After our conversation ended and I hung up the phone I no longer tried to control my sorrow and allowed myself to weep with abandon.
Ken White was only 67 years old and had just retired in May. He was full of life and excited about the future. He’d been diagnosed with skin cancer and a slow-growing leukemia not long ago – both of which he’d downplayed as nothing to be concerned about. But this new discovery of a life-threatening tumor in his lower esophagus was alarming.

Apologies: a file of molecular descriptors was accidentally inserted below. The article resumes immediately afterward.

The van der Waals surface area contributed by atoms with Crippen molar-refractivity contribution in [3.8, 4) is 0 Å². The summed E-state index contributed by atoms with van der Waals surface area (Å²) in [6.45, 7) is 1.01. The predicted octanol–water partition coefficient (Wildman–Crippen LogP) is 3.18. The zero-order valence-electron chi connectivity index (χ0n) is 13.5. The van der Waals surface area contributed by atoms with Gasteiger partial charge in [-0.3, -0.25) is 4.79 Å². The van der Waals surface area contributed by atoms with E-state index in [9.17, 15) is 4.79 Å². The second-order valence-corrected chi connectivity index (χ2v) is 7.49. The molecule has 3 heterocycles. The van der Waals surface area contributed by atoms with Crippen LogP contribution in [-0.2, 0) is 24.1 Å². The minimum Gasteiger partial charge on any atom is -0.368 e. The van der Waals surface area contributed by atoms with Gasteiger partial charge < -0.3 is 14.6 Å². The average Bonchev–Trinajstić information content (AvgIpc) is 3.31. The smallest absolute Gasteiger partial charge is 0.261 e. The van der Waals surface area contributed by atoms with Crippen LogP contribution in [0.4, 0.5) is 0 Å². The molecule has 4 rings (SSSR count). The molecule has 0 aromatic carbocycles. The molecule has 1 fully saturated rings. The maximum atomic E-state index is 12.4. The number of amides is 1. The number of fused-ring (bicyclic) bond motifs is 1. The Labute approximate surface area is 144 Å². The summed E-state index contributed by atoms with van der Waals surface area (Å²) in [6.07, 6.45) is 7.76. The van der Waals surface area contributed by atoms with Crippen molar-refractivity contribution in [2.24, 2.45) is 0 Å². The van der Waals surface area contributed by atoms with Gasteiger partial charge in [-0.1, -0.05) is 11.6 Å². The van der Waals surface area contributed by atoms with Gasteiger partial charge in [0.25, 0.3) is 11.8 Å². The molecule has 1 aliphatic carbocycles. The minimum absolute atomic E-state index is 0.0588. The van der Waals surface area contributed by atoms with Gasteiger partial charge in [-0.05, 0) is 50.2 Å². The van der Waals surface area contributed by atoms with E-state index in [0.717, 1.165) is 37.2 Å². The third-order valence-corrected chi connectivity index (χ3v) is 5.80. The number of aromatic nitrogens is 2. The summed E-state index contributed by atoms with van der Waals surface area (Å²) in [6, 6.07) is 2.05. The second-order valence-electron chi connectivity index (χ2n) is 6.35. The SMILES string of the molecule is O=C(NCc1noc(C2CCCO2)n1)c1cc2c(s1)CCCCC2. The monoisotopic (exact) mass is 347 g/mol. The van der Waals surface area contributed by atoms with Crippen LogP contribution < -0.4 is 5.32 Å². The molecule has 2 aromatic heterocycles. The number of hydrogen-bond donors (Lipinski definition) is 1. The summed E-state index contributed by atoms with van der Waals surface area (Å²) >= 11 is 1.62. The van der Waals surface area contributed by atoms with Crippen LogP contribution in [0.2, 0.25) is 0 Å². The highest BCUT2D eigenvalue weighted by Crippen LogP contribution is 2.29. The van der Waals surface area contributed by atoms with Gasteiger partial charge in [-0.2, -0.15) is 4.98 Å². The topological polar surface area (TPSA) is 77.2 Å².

Brian, an esophageal cancer survivor shares his experiences and journey on his online blog titled “Sliding Thru the Mind of Me”. Unexpected weight loss and other alarming symptoms, including pain in his rib and difficulty swallowing at times led to his diagnosis. Brian notes in his blog that he “was about the same age as [his] father when he was diagnosed with his cancer.” You may visit Brian’s blog by clicking here.